International Sunday School Lesson
For Week Ending June 13, 2010
Purpose: To demonstrate to others that Christ has made a difference in the way we live.
Scripture Text: 1st Thessalonians 2:1-13 (NRSV)
1 Thessalonians 2:1-13
(1)You yourselves know, brothers and sisters, that our coming to you was not in vain, (2)but though we had already suffered and been shamefully maltreated at Philippi, as you know, we had courage in our God to declare to you the gospel of God in spite of great opposition.(3)For our appeal does not spring from deceit or impure motives or trickery, (4)but just as we have been approved by God to be entrusted with the message of the gospel, even so we speak, not to please mortals, but to please God who tests our hearts. (5)As you know and as God is our witness, we never came with words of flattery or with a pretext for greed; (6)nor did we seek praise from mortals, whether from you or from others, (7)though we might have made demands as apostles of Christ. But we were gentle among you, like a nurse tenderly caring for her own children. (8) So deeply do we care for you that we are determined to share with you not only the gospel of God but also our own selves, because you have become very dear to us.
(9) You remember our labour and toil, brothers and sisters; we worked night and day, so that we might not burden any of you while we proclaimed to you the gospel of God. (10)You are witnesses, and God also, how pure, upright, and blameless our conduct was towards you believers. (11)As you know, we dealt with each one of you like a father with his children, (12)urging and encouraging you and pleading that you should lead a life worthy of God, who calls you into his own kingdom and glory.
(13) We also constantly give thanks to God for this, that when you received the word of God that you heard from us, you accepted it not as a human word but as what it really is, God’s word, which is also at work in you believers.
My Thoughts by Burgess Walter
After Paul had been imprisoned in Phillipi and he and Silas were praying and singing hymns, God miraculously delivered them and the jailer that was watching them. (Acts 16:12-40) Paul is sent out of town and heads to Thessalonica. Paul is obviously buoyed and emboldened by the experience he had in Phillipi, and shares that in this letter. There had apparently been charges made against Paul and his entourage, that deceit, immorality and guile were used when he arrived at Thessalonica. Paul denounces such a thought and assures them his actions were approved by God, and God had entrusted him to share the good news of Jesus Christ's death and resurrection. Paul was not a politician, saying what the people wanted to hear, but rather he answered to God only. It is important to notice that God's message should not change to accommodate men, but should be what God has entrusted us to preach and teach.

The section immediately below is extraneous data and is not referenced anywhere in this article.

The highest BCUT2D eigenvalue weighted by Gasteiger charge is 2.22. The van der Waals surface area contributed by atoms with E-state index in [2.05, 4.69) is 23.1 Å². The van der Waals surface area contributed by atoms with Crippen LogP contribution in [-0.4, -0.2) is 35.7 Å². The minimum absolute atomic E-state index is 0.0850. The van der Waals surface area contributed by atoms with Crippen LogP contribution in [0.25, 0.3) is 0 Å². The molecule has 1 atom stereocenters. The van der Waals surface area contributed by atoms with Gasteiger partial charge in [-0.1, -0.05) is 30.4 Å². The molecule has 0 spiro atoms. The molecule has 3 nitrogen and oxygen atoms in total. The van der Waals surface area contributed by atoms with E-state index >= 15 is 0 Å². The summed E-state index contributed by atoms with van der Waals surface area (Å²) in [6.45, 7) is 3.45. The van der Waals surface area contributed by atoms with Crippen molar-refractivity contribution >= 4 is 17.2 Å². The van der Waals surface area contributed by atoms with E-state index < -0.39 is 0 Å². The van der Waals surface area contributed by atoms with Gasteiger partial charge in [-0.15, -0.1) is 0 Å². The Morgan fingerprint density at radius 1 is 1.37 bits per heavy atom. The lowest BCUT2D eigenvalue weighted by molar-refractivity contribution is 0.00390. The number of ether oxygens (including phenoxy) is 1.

Paul continues, it was not by flattering speech, nor any fancy garment or crowns, but he simply employed kindness, became one of them and did not ask for anything. Paul uses the example of a nurse used to nurse others children but cherishes her own children. There is a special bond between those we nurse, but there is even a stronger bond when those we nurse are our own children. Paul was responsible for this young church and he was not just a wet nurse but considered them his own children. Paul had not just shared the gospel, he had also shared the story of his life and conversion and his Damascus road experience with Jesus Christ. The kind of things you only share with family.
Paul goes on to remind them that he was never a burden to them, but earned his own way by toiling day and night, perhaps weaving goat hair into tents and other items needed in the community. Paul also calls on them to remember how he conducted himself, always in a way that brought honor and glory to God, never with anything but love toward them.
Paul is an example of how a pastor is to conduct himself, exhorting, comforting and charging. Wesley said in his notes, “By exhorting, we are moved to do a thing willingly; by comforting, to do it joyfully; by charging, to do it carefully.” (See NKJV)
Paul shares with his young flock that it is God's word and truth that works in them, believing Christians should imitate God, and their work and lives should bring honor and glory to the God they serve. If our goal is to please men, we will fall well short of what we have been empowered to do. Our call is to be faithful and obedient to the one that has empowered us. We won't always be the most popular, or use the most flattering words, but we should always be “urging”, “encouraging” and “pleading” as it says in the NRSV.